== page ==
Out of the Mouths of Babes

With any holiday function comes the potential challenge of having to justify your life to people you haven’t seen in months. Why am I still single? Why haven’t I bought a condo? Am I saving for retirement? Why don’t I have a job? Fortunately, I got that last one taken care of just in time for the holidays.
This year, as prepared as I was for the interrogation, I never anticipated its source: my four year old nephew, Adam.
I arrived at my parent’s house on Thanksgiving morning, arms filled with food and gifts. Okay, actually my arms were filled with an empty Starbucks cup and a basket full of dirty laundry, but I had fully intended on bringing gifts for everyone. I just fell behind.
After all the hugs and kisses were dispensed, and the rinse cycle began, I sat down at the kitchen table to talk to my youngest nephew. Adam was drinking some cranberry juice at the time, and was deeply focused on tracing his hand for a masterpiece entitled, “Turkey Hand.”
Not wanting to interrupt his genius, I just started drinking some wine (it was 11:22am, well past the 11:00am starting time) and filling my dad in on all the latest job stories. At one point, Adam looked away from his artwork and said, “Aunt Jenny, why are your teeth grey?”
I was a little thrown by the question, since I had only prepared pat answers to all the usual queries. To date, no one had ever asked me why my teeth were grey. Frankly, I am quite hopeful that no one ever asks me this question again. (For the record, my teeth are not grey, but are what my dentist calls a “nice, natural tone.”)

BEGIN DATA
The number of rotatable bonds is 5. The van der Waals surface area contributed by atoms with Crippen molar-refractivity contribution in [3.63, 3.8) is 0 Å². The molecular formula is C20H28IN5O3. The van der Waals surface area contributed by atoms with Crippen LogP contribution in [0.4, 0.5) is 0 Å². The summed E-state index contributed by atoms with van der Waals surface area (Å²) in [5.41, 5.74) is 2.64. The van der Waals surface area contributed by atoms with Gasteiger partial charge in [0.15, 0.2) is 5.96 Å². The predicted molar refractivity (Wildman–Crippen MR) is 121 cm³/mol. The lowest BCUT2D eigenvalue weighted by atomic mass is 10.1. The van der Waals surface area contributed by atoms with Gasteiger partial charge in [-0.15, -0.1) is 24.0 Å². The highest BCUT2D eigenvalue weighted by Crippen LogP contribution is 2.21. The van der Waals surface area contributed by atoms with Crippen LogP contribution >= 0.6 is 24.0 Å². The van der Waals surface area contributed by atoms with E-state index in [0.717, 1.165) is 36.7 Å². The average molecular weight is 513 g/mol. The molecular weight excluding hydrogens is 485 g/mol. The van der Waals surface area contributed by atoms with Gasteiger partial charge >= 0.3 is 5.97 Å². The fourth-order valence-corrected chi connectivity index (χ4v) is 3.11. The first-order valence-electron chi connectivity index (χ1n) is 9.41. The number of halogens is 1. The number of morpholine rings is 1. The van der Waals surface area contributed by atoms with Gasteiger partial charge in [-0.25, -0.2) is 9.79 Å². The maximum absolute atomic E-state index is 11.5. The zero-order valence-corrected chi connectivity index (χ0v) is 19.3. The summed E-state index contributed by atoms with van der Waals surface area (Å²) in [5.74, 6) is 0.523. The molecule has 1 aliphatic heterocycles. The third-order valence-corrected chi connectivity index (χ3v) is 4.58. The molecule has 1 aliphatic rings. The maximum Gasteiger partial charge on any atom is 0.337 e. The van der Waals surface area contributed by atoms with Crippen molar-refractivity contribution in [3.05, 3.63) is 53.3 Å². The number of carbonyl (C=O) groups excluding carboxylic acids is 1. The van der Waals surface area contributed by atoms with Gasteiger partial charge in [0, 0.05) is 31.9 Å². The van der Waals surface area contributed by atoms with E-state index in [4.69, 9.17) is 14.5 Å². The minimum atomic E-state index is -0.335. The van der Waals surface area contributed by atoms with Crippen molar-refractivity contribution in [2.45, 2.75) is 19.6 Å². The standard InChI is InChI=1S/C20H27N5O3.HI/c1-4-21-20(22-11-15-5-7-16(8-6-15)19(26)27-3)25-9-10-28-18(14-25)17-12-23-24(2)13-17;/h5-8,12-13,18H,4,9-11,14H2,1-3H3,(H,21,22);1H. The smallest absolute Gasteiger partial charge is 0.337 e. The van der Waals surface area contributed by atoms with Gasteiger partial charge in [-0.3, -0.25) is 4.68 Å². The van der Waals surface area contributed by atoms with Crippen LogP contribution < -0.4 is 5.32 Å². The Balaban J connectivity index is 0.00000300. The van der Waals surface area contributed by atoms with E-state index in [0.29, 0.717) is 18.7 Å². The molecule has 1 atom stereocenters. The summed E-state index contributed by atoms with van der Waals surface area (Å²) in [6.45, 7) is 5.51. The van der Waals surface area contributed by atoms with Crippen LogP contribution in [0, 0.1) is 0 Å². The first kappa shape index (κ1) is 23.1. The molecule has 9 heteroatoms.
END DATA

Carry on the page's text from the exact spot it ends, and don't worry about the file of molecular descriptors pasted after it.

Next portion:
I explained to my nephew that what he was noticing was most likely the difference in color between my natural teeth and my bridgework. To illustrate my point, I grabbed his grape scented marker and drew a crude depiction of a dental bridge on the back of a napkin. This sparked a series of questions about why I have false teeth, if I needed a bridge because I didn’t brush my teeth, and if false teeth hurt.
Once I had explained all the ins and outs of cosmetic dentistry, he went back to drawing turkeys. Which then became black widows. Which were then eaten by dinosaurs.
Later, as we were getting ready to go outside for a walk, Adam looked up from his intense efforts at tucking his pants legs into his boots and said, “Aunt Jenny, how come you don’t have a son?”
“Uhh… I don’t know. I just haven’t been lucky like your mom and dad, yet.”
“Oh. I thought maybe it was because your eggs are so far past their expiration date that even the fertility clinic turned you down when you tried to sell them one to make some extra money while you were unemployed this summer.”
Wait. Now I wonder if maybe that last part was just in my head, because I don’t think Adam knows the phrase “fertility clinic” yet. Certainly not well enough to use it in context. And for the record, I’m pretty sure I’ve got at least a dozen or so eggs that haven’t expired yet, even if that lousy fertility clinic didn’t want them. “Must be under 30 years of age” – who made up that stupid rule?!
After our walk, we came back in and started to get cleaned up for Thanksgiving dinner. I was infinitely flattered when Adam requested that I sit next to him at the dinner table. As we were eating, Adam told me about a girl in his pre-school he has a crush on (Angela), what he hopes Santa will bring him for Christmas (army guys), and why his big brother wouldn’t let him play with his new Yu-Gi-Oh! cards (because he’s mean).
In between bites of sweet potatoes and turkey, Adam looked up at me and said, “Aunt Jenny, what are those lines on your head?”
“They’re called wrinkles, sweetie. People get them when they get old like me.”
“But my mommy doesn’t have any lines on her head.”
“Adam, that’s because your mommy sold her soul to the devil a few years ago in exchange for everlasting youth and beauty.”
Before I could finish my explanation of eternal damnation (with grape scented illustrations), Adam leapt out of his chair and ran to the bedroom in tears.

I don’t anticipate getting any questions about wrinkles next year.

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